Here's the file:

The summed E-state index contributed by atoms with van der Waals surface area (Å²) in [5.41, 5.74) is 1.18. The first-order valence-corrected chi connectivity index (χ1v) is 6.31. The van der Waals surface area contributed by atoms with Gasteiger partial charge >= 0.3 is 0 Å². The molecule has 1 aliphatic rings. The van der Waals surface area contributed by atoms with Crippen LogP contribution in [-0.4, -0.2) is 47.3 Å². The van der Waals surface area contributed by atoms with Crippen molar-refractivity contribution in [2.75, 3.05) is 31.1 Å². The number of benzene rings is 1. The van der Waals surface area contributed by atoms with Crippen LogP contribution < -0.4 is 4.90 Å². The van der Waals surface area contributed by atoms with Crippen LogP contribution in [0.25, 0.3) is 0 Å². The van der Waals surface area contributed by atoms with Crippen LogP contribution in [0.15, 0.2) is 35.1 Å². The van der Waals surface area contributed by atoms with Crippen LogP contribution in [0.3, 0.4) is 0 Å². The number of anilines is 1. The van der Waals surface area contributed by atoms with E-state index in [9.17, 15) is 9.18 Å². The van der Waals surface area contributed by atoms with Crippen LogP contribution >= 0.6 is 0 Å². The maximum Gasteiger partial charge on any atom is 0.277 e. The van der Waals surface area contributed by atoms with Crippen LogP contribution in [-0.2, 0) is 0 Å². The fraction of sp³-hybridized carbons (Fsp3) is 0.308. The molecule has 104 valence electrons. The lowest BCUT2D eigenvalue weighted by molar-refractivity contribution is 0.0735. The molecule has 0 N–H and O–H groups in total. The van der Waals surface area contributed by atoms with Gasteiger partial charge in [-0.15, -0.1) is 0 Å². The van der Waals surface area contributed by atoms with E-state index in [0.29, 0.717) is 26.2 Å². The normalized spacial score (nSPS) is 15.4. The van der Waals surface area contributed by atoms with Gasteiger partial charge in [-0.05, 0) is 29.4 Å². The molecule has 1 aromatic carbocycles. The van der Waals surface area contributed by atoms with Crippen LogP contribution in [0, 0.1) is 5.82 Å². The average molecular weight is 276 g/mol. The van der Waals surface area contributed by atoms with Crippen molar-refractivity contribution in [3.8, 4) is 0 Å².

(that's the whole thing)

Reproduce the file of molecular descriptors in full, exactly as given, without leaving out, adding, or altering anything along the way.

The summed E-state index contributed by atoms with van der Waals surface area (Å²) in [5.41, 5.74) is 1.18. The first-order valence-corrected chi connectivity index (χ1v) is 6.31. The van der Waals surface area contributed by atoms with Gasteiger partial charge >= 0.3 is 0 Å². The molecule has 1 aliphatic rings. The van der Waals surface area contributed by atoms with Crippen LogP contribution in [-0.4, -0.2) is 47.3 Å². The van der Waals surface area contributed by atoms with Crippen molar-refractivity contribution in [2.75, 3.05) is 31.1 Å². The number of benzene rings is 1. The van der Waals surface area contributed by atoms with Crippen LogP contribution < -0.4 is 4.90 Å². The van der Waals surface area contributed by atoms with Crippen LogP contribution in [0.25, 0.3) is 0 Å². The van der Waals surface area contributed by atoms with Crippen LogP contribution in [0.15, 0.2) is 35.1 Å². The van der Waals surface area contributed by atoms with Crippen LogP contribution in [0.3, 0.4) is 0 Å². The number of anilines is 1. The van der Waals surface area contributed by atoms with E-state index in [9.17, 15) is 9.18 Å². The van der Waals surface area contributed by atoms with Crippen LogP contribution >= 0.6 is 0 Å². The maximum Gasteiger partial charge on any atom is 0.277 e. The van der Waals surface area contributed by atoms with Crippen LogP contribution in [-0.2, 0) is 0 Å². The fraction of sp³-hybridized carbons (Fsp3) is 0.308. The molecule has 104 valence electrons. The lowest BCUT2D eigenvalue weighted by molar-refractivity contribution is 0.0735. The molecule has 0 N–H and O–H groups in total. The van der Waals surface area contributed by atoms with Gasteiger partial charge in [-0.15, -0.1) is 0 Å². The van der Waals surface area contributed by atoms with E-state index in [0.29, 0.717) is 26.2 Å². The normalized spacial score (nSPS) is 15.4. The van der Waals surface area contributed by atoms with Gasteiger partial charge in [-0.05, 0) is 29.4 Å². The molecule has 1 aromatic carbocycles. The van der Waals surface area contributed by atoms with Crippen LogP contribution in [0, 0.1) is 5.82 Å². The average molecular weight is 276 g/mol. The van der Waals surface area contributed by atoms with Crippen molar-refractivity contribution in [3.8, 4) is 0 Å².